Australians pay close to the highest electricity prices in the world, and we’re about to start paying some of the world’s highest gas prices, too. That’s because we’re about to start exporting gas for the first time from the east coast, and there’s no limit to the amount of gas that can be sent overseas.

Victorians' gas bills will skyrocket by hundreds of dollars over the next few years and low-income earners will be the worst affected. Despite some very chilly winters, Melbournians will pay a premium rate for gas, produced in Australia!

The average Victorian household gas bill will increase by $300 per year, a rise of 24 per cent by 2015. Since 2008 gas prices in Victoria have increased by 66 per cent, and electricity prices have soared too - despite our large resources of brown coal!

Victorian gas wholesalers are able to sell gas to international markets for the first time through export facilities in Queensland, upping local prices. That means international gas mining companies can set their own prices, and sell us our gas resources, at the prices they want!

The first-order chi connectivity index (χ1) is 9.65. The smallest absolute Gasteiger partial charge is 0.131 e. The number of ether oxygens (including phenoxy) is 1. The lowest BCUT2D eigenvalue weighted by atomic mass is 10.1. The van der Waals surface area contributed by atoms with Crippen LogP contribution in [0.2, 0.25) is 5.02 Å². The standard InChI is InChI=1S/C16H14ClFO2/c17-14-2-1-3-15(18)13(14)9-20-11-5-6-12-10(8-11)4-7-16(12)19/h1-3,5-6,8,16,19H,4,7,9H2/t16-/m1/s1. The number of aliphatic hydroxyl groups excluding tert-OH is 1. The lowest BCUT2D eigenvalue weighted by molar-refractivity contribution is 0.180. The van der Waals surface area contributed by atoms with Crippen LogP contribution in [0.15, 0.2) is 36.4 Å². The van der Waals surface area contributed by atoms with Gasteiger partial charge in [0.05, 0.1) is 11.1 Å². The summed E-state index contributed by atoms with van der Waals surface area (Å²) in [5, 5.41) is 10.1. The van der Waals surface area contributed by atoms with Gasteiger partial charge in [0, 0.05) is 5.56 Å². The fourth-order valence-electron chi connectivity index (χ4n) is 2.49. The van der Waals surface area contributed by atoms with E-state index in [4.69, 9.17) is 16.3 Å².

Victorians are the biggest residential users of gas in the country, and use twice as much gas as any other state or territory (with the exception of the ACT). Average annual Victorian gas bills are around $1200, of which 70 per cent comes from heating. (The Australian, 4 Sept) Since Victoria privatised power in the 1990s, electricity prices have outpaced the rate of inflation, rising by 170 per cent compared with an increase of 60 per cent in the consumer price index according to a study by the Australian Institute.

Our gas prices are not disconnected from the high prices willing to be paid in Asia, thus Australians are being rorted into buying back what is rightfully our natural resource. Deloitte Access Economics says skyrocketing gas prices will damage the Australian manufacturing sector to the tune of $118 billion over the next seven years, and lead to a loss of more than 14,000 jobs.